As the Cl- anion loses electrons during the electrolysis of HCl and CuCl2, the H+ or Cu2+ cations acquire electrons at the cathode to give H2 and Cu metal, respectively. A process of acquiring one or more electrons by an ion, atom or molecule is called reduction. Figure 2-99 provides a few simple examples of oxidation and reduction.
Figure 2-99. Examples of oxidation and reduction.

Importantly, atoms, molecules, and ions that are capable of losing electrons do so only if there are species around to accept them. Electrons are matter. They neither disappear nor come from nowhere, but can only be transferred from one species to another. Consequently, an oxidation process is always coupled with a reduction process and vice versa in such a manner that the number of electrons given away by one species always equals the number of electrons accepted by another species. A solely oxidation or solely reduction process (such as those shown in Figure 2-99) that cannot occur on its own, but only in the presence of a partner process for electron transfer, is often referred to as a half-reaction.

The combination of an oxidation half-reaction and a reduction half-reaction is a redox reaction, an abbreviation for "reduction-oxidation". A typical redox reaction is that between sodium and chlorine, a combination of the two half-reactions presented in the top two lines of Figure 2-99. Sodium metal and chlorine gas do react very energetically to give NaCl, as shown in this spectacular demonstration. To write a balanced equation for this reaction, we add together the two half-reaction equations (Figure 2-100).
Figure 2-100. Deriving a chemical equation from oxidation and reduction half-reaction equations.

Since one Na atom releases one electron and one Cl atom accepts one electron, the balancing is easy (Figure 2-100). First, the electrons can be cancelled out. Second, the product should be written in its molecular (NaCl) rather than ionic form (Na+ + Cl-) because the reaction gives rise to solid sodium chloride. Finally, we have to take into account the fact that chlorine exists in the form of diatomic molecules (Cl2) not individual chlorine atoms (Cl).

The two half-reactions at the bottom of Figure 2-99 can also be combined into one full equation in exactly the same way (Figure 2-101). Calcium metal does burn in air to produce CaO, as you can watch here.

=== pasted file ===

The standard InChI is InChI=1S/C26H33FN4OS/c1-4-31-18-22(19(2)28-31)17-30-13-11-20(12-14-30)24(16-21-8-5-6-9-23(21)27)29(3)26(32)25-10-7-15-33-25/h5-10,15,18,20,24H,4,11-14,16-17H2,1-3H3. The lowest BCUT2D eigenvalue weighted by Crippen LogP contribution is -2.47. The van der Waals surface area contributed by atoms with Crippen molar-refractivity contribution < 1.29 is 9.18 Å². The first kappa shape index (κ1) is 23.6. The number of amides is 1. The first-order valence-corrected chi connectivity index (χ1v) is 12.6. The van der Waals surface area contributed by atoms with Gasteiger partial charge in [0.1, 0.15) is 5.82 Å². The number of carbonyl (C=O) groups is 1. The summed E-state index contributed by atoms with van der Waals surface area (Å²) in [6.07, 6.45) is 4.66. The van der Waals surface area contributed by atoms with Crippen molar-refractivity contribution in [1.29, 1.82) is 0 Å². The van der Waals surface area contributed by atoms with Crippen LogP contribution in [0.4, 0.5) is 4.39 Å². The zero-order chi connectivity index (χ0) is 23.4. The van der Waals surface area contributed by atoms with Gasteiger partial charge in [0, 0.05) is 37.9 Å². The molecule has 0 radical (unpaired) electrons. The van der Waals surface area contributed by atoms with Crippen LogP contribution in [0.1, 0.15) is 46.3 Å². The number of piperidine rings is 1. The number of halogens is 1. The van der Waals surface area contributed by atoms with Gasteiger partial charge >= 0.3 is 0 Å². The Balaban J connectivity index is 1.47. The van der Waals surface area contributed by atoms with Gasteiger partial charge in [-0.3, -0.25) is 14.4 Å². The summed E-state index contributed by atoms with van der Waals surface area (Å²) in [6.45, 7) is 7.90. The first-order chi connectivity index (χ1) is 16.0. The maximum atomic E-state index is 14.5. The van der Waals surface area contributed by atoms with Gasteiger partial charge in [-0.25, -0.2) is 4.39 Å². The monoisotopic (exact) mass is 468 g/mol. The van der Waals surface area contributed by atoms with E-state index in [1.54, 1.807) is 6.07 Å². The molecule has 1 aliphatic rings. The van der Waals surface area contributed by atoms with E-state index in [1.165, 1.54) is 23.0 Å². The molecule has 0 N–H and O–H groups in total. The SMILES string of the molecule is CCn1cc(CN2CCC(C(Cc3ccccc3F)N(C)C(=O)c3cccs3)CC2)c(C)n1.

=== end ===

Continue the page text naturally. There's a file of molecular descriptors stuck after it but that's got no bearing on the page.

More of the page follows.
Figure 2-101. Deriving a chemical equation for the reaction of calcium with oxygen from the two half-reactions shown at the bottom of Figure 2-99.

To avoid confusion, you need to master the terminology of redox reactions.

Reduction is a process of the gaining of one or more electrons by an atom, molecule or ion in a chemical reaction.

Oxidation is the loss of one or more electrons by an atom, molecule or ion in a chemical reaction.

A reductant or reducing agent or reducer is an atom, molecule or ion that donates electrons in a redox reaction.

An oxidant or oxidizing agent or oxidizer is an atom, molecule or ion that gains electrons in a redox reaction.

An atom, molecule or ion is oxidized if it loses electrons or, in other words, serves as a reductant in a chemical reaction.

When an atom, molecule or ion gains electrons or, in other words, serves as an oxidant in a chemical reaction, it is said that this atom, molecule, or ion is reduced.

A reductant reduces an oxidant and an oxidant oxidizes a reductant.

Review Figure 2-102 to understand and memorize the terminology of redox reactions.
Figure 2-102. Redox reaction terminology, as exemplified by the reaction between Na and Cl2.

2.8.3. Exercises.

1. Solutions of electrolytes (a) conduct electricity exclusively due to the presence of positively charged ions; (b) conduct electricity exclusively due to the presence of negatively charged ions; (c) conduct electricity due to the presence of both positively and negatively charged ions; (d) do not conduct electricity; (e) conduct electricity due to the formation of free electrons from negatively charged ions on dissociation. Answer

2. Dissociation of an electrolyte is a reversible process, whereas the discharge of the resultant ions at the electrodes during electrolysis is not. True or false? Answer

3. During electrolysis, positively charged ions in the electrolyte solution (a) move toward the anode; (b) move toward the cathode; (c) do not move toward either electrode; only lighter and faster negatively charged ions do. Answer

4. It is the ions produced upon electrolytic dissociation that always get discharged in any electrolysis reaction. True or false? Answer

5. An oxidant is a molecule or ion that (a) donates electrons; (b) accepts electrons; (c) either accepts or donates electrons. Answer

6. There are chemical reactions that involve only oxidation or only reduction. True or false? Answer

7. In the vigorous reaction between magnesium metal and bromine (Mg + Br2 = MgBr2), (a) Mg is the oxidizer that reduces bromine; (b) Mg is the reductant that oxidizes bromine; (c) Mg is oxidized and Br is reduced; (d) Br2 is the oxidant that oxidizes Mg; (e) Br2 is the oxidant that reduces Mg; (f) Br2 is the oxidant that undergoes reduction; (g) Br2 is the reductant that undergoes reduction; (h) Mg is the reductant that undergoes oxidation. Answer